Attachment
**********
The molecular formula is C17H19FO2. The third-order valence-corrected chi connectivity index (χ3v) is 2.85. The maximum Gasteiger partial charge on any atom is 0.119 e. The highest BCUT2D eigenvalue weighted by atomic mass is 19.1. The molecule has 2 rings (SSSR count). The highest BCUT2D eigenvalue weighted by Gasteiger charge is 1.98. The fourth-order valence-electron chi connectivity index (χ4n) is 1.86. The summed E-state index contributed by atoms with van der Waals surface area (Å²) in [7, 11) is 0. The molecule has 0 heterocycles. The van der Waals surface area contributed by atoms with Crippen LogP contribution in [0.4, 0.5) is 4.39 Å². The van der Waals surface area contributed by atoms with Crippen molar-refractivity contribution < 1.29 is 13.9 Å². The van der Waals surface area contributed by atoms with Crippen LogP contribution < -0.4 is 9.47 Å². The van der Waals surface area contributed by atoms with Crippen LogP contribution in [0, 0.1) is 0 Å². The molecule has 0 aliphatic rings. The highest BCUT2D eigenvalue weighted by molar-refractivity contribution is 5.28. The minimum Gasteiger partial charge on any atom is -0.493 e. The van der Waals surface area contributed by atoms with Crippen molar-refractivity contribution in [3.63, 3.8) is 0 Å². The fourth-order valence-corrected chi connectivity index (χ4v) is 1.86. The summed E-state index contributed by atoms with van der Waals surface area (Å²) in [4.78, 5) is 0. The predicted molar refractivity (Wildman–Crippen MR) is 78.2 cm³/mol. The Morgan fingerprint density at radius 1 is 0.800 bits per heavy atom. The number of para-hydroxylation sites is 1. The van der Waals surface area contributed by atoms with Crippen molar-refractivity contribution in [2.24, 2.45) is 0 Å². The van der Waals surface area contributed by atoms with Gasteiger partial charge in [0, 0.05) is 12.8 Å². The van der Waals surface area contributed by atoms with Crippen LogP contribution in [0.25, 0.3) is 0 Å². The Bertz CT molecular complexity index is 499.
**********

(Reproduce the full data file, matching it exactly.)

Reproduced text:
The molecular formula is C17H19FO2. The third-order valence-corrected chi connectivity index (χ3v) is 2.85. The maximum Gasteiger partial charge on any atom is 0.119 e. The highest BCUT2D eigenvalue weighted by atomic mass is 19.1. The molecule has 2 rings (SSSR count). The highest BCUT2D eigenvalue weighted by Gasteiger charge is 1.98. The fourth-order valence-electron chi connectivity index (χ4n) is 1.86. The summed E-state index contributed by atoms with van der Waals surface area (Å²) in [7, 11) is 0. The molecule has 0 heterocycles. The van der Waals surface area contributed by atoms with Crippen LogP contribution in [0.4, 0.5) is 4.39 Å². The van der Waals surface area contributed by atoms with Crippen molar-refractivity contribution < 1.29 is 13.9 Å². The van der Waals surface area contributed by atoms with Crippen LogP contribution < -0.4 is 9.47 Å². The van der Waals surface area contributed by atoms with Crippen LogP contribution in [0, 0.1) is 0 Å². The molecule has 0 aliphatic rings. The highest BCUT2D eigenvalue weighted by molar-refractivity contribution is 5.28. The minimum Gasteiger partial charge on any atom is -0.493 e. The van der Waals surface area contributed by atoms with Crippen molar-refractivity contribution in [3.63, 3.8) is 0 Å². The fourth-order valence-corrected chi connectivity index (χ4v) is 1.86. The summed E-state index contributed by atoms with van der Waals surface area (Å²) in [4.78, 5) is 0. The predicted molar refractivity (Wildman–Crippen MR) is 78.2 cm³/mol. The Morgan fingerprint density at radius 1 is 0.800 bits per heavy atom. The number of para-hydroxylation sites is 1. The van der Waals surface area contributed by atoms with Crippen molar-refractivity contribution in [2.24, 2.45) is 0 Å². The van der Waals surface area contributed by atoms with Gasteiger partial charge in [0, 0.05) is 12.8 Å². The van der Waals surface area contributed by atoms with Crippen LogP contribution in [0.25, 0.3) is 0 Å². The Bertz CT molecular complexity index is 499.